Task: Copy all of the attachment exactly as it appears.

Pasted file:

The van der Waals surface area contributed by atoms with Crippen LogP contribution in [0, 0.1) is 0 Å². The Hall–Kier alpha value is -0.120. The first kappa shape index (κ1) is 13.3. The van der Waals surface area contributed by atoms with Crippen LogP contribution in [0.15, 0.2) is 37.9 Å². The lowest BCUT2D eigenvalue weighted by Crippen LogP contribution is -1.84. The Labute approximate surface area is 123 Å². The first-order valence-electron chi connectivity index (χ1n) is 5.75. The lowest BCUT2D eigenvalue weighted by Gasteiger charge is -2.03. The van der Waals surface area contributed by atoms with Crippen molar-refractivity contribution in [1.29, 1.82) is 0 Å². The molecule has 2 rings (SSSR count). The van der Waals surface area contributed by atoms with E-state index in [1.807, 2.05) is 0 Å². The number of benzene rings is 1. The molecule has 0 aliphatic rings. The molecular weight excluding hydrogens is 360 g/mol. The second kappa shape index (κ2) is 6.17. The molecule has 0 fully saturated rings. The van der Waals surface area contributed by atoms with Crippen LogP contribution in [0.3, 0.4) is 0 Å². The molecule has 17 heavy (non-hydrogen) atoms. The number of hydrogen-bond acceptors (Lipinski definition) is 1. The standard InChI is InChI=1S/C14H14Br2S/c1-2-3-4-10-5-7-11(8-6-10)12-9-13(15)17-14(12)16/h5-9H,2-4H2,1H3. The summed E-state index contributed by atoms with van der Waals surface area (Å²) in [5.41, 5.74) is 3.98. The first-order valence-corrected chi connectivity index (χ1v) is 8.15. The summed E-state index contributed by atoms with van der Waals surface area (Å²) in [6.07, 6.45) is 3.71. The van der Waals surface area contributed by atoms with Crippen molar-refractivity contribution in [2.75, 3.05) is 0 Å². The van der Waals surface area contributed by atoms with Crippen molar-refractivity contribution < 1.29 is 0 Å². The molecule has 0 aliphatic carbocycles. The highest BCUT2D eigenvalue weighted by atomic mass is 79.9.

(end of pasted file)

The van der Waals surface area contributed by atoms with Crippen LogP contribution in [0, 0.1) is 0 Å². The Hall–Kier alpha value is -0.120. The first kappa shape index (κ1) is 13.3. The van der Waals surface area contributed by atoms with Crippen LogP contribution in [0.15, 0.2) is 37.9 Å². The lowest BCUT2D eigenvalue weighted by Crippen LogP contribution is -1.84. The Labute approximate surface area is 123 Å². The first-order valence-electron chi connectivity index (χ1n) is 5.75. The lowest BCUT2D eigenvalue weighted by Gasteiger charge is -2.03. The van der Waals surface area contributed by atoms with Crippen molar-refractivity contribution in [1.29, 1.82) is 0 Å². The molecule has 2 rings (SSSR count). The van der Waals surface area contributed by atoms with E-state index in [1.807, 2.05) is 0 Å². The number of benzene rings is 1. The molecule has 0 aliphatic rings. The molecular weight excluding hydrogens is 360 g/mol. The second kappa shape index (κ2) is 6.17. The molecule has 0 fully saturated rings. The van der Waals surface area contributed by atoms with Crippen LogP contribution in [0.3, 0.4) is 0 Å². The molecule has 17 heavy (non-hydrogen) atoms. The number of hydrogen-bond acceptors (Lipinski definition) is 1. The standard InChI is InChI=1S/C14H14Br2S/c1-2-3-4-10-5-7-11(8-6-10)12-9-13(15)17-14(12)16/h5-9H,2-4H2,1H3. The summed E-state index contributed by atoms with van der Waals surface area (Å²) in [5.41, 5.74) is 3.98. The first-order valence-corrected chi connectivity index (χ1v) is 8.15. The summed E-state index contributed by atoms with van der Waals surface area (Å²) in [6.07, 6.45) is 3.71. The van der Waals surface area contributed by atoms with Crippen molar-refractivity contribution in [2.75, 3.05) is 0 Å². The van der Waals surface area contributed by atoms with Crippen molar-refractivity contribution < 1.29 is 0 Å². The molecule has 0 aliphatic carbocycles. The highest BCUT2D eigenvalue weighted by atomic mass is 79.9.